A bell sounded, signaling the beginning of another match. Again, it was Robin’s turn. As he stepped up to the firing line, I clenched my paws into fists so tight I could feel my claws digging into my palms.
“Come on, Rob…” I muttered, leaning forward.
He pulled an arrow from the quiver at his side and laid it on the string. Sighting with as much care as if the stationary hay-bale target were an easily-spooked jay in the forest, Robin drew his bow.
I didn’t even see the arrow leave the string. But, in an instant, it was gone, and Robin relaxed his stance. The crowd surged to its feet, cheering.
“Bull’s eye!” came the shout, and I relaxed slightly.
“You’re taking this terribly seriously,” my father suddenly said. I looked over at him, startled. He had slept through most of the match thus far, and I had no idea how long he’d been watching me. I felt myself flush.
“It’s…it’s very exciting, Father,” I said, sitting back in my chair and fanning myself with the little silk fan that hung from my wrist. I hoped he would fall back into his preoccupied state and pay no more attention, but in vain.
“It is that indeed, my dear,” he said. I carefully relaxed my paws and flicked my tail in what I hoped was a properly indolent manner. Father was lucid for the time being—and the last thing Rob or I needed was him asking questions. I could trust my father with any secret, when he was rational. But there was no telling what might slip out of his mouth when he became forgetful again. And with the Duke eating dinner at our house so often these last weeks…I shuddered to think.
“I think I will make it a bit more exciting for you,” Father said. I looked at him, but he was facing the green with a thoughtful look in his eye. “Hmm…I think so indeed.”
“What do you—” But I broke off the question as the Duke let fly his own arrow. I had missed seeing the other archers take their shots, and only just caught the Duke’s.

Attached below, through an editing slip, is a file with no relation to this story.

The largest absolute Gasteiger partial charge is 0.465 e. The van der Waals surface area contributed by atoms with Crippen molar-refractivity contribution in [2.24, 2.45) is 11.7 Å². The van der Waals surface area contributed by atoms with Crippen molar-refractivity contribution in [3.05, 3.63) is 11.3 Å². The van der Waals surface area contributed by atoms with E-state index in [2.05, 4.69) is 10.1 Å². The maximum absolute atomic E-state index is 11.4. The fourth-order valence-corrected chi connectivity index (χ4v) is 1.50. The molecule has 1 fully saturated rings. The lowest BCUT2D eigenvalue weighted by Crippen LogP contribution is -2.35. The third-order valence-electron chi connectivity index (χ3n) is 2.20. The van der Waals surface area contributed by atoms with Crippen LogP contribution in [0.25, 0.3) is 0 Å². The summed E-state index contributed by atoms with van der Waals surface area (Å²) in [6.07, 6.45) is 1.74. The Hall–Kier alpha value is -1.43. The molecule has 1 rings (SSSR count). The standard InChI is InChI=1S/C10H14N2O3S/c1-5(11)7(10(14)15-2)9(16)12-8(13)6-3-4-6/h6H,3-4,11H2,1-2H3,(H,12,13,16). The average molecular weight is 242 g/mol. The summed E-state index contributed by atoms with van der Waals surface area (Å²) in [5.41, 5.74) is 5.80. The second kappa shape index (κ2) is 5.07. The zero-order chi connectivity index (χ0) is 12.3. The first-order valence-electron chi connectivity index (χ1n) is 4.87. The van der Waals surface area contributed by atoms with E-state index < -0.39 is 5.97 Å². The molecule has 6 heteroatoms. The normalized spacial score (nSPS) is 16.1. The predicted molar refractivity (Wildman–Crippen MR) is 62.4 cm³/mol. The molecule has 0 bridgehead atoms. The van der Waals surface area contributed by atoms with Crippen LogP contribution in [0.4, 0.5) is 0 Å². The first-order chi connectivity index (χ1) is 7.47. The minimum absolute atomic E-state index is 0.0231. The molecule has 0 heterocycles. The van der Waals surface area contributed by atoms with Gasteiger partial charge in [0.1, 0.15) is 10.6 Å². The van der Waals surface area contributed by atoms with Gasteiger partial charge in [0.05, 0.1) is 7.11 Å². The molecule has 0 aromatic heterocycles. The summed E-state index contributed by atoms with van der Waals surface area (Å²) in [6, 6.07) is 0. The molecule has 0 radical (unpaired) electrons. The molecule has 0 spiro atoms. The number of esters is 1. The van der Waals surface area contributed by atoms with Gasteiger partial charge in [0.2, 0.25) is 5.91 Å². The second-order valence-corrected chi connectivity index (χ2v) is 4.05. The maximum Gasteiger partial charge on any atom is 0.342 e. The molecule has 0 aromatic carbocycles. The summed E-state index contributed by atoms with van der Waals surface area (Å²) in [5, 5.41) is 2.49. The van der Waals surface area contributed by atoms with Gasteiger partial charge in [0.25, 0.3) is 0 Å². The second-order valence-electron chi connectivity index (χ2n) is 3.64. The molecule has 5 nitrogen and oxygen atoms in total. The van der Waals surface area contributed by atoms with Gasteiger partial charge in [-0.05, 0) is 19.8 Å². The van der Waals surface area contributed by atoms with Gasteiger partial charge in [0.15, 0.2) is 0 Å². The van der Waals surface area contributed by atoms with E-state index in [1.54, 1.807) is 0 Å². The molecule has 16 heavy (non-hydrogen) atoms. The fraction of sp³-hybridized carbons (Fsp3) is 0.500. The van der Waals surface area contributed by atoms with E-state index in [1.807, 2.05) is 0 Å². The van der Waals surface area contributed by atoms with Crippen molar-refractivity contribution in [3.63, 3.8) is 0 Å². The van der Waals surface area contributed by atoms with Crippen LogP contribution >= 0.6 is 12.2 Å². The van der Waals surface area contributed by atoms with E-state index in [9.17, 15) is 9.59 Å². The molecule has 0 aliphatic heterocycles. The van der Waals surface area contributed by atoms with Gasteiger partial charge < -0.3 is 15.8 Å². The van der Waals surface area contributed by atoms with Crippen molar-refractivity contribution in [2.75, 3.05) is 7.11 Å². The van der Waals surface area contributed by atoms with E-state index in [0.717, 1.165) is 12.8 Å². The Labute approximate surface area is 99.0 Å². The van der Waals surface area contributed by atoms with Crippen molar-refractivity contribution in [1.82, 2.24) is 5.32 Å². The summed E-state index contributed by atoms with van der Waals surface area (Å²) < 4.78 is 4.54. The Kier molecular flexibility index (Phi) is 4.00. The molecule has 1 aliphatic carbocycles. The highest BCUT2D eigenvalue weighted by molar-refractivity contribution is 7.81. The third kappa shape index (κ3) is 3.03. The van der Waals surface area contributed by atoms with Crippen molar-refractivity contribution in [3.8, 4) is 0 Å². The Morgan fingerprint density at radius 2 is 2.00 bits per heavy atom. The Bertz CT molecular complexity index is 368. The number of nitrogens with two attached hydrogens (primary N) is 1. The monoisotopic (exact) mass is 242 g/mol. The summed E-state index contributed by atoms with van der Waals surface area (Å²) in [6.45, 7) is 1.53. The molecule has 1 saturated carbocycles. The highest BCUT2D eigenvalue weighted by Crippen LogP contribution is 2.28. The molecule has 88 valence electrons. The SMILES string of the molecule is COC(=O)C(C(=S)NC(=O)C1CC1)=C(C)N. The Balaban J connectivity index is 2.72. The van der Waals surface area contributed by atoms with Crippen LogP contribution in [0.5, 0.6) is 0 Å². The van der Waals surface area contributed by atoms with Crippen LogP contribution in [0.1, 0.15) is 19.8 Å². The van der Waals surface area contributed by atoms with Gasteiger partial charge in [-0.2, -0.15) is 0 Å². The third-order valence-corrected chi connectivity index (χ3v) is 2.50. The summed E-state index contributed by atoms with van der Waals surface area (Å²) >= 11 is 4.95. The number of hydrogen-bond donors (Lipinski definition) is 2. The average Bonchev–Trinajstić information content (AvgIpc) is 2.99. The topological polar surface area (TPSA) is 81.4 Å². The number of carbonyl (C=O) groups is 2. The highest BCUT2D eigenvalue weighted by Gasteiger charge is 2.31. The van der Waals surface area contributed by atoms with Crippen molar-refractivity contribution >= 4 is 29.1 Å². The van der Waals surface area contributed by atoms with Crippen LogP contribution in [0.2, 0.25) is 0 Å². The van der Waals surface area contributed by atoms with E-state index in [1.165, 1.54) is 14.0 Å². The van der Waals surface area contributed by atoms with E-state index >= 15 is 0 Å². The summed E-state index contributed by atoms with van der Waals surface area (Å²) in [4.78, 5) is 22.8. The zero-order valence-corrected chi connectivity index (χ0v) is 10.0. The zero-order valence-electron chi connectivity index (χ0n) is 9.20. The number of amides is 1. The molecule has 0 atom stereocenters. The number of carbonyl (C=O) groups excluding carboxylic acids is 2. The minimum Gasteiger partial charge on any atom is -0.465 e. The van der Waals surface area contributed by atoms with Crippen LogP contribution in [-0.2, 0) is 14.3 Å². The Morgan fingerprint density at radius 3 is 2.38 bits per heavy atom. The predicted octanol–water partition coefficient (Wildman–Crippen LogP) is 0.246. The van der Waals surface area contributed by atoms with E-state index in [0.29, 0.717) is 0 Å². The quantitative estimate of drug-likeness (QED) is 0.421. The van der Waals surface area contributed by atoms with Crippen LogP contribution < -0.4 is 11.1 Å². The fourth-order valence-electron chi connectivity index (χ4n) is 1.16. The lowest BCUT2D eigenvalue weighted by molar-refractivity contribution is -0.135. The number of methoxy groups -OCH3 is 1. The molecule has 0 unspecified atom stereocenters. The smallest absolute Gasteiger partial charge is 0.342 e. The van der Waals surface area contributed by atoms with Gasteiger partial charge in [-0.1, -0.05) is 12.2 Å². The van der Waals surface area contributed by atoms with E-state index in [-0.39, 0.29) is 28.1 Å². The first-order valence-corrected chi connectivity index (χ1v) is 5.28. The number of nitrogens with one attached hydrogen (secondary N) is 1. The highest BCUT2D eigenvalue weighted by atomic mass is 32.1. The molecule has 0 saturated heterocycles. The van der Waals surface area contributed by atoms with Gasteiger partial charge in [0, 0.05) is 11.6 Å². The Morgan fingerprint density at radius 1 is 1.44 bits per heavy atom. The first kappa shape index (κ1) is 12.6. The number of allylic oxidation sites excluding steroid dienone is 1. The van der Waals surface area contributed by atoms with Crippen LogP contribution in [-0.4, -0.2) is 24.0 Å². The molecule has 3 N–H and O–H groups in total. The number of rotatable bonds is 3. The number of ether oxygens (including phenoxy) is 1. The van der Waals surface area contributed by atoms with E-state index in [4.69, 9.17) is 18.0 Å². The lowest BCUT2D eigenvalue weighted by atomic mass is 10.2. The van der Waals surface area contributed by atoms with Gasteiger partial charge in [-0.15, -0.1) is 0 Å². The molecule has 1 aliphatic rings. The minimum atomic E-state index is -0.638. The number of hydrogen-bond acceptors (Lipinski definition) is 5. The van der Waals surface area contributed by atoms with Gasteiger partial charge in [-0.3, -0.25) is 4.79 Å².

“Bull’s eye!” shouted the judge near the targets. “Directly beside the arrow of Flynn the Beggar!”
Flynn? Rob was calling himself Flynn? I grinned. We’d kept a baby bluebird in a makeshift next in the woods once, when we were very much younger and less wise. We’d called the creature Flynn, feeding it mangled worms and beetles, and keeping it our secret until the day that its fledgling wings burst through the thin walls of our crude nest and it flew—in a hopping, gliding way—away into the forest, never to be seen again. Doubtless, Robin hoped I would remember the name and recognize him, if I hadn’t already.
Five archers left, now. The Duke, Robin, Little John, Alan, and Much. I wasn’t surprised that my band of outlaw-squirrels had beat out the rest of the competition, but I really was surprised that the Duke had lasted against them. He was a fair shot—an excellent shot, even. But Rob and the others could outstrip him in a moment, should they so choose.
“…And that winner, of course, shall be Duke Chantille,” Father was saying. I hadn’t been paying attention to whatever it was he was rambling on about. “It makes things a bit more exciting, don’t you think? Of course, I won’t do anything you don’t agree to—”
“Yes, whatever you think is best, Father,” I replied absently. Anything to get him to stop talking. Mrs. Dudley, the Sheriff’s wife, was watching us out of the corner of her eye. I did not want that woman prying into our family business. Father was my responsibility.
He beamed at me. “Very good, my dear, very good. Excuse me!” He stood, and shouted down to the town crier that stood below our booth. “Pardon me, good sir. Might I borrow your trumpet?”
“Father!” I exclaimed, surprised. I grasped the back of his tunic and tugged. “Sit down, Father, you’ll fall!”
“Nonsense.” The crier, a bit bemused, but willing to do as the great Lord Fitzgerald asked, handed up the speaking trumpet. To my horror, Father put it to his lips and bellowed into it, in stentorian tones:
“Attention! Your attention please, my dear good ladies and gentle squirrels!”
A hush spread out from our booth, and I sat as stiff as a board, waiting to hear what my father would say, and praying that it would be too terrible.
“I have just obtained my daughter’s blessing to make an announcement,” he shouted into the trumpet, and I flinched. Oh no…what in the world had I just not heard?
“I have the privilege of offering a very special prize to the winner of the match,” Father bellowed, and here he winked broadly in the direction of the Duke, whose face was covered in a very smug, self-satisfied smile. “To the winner,” Father continued, “shall go the hand of my lovely daughter, Maid Marian Fitzgerald, in marriage!”
The green was silent for one, eternity-long instant. Then it erupted into cheers and applause. I felt as though my bones had been turned to porridge.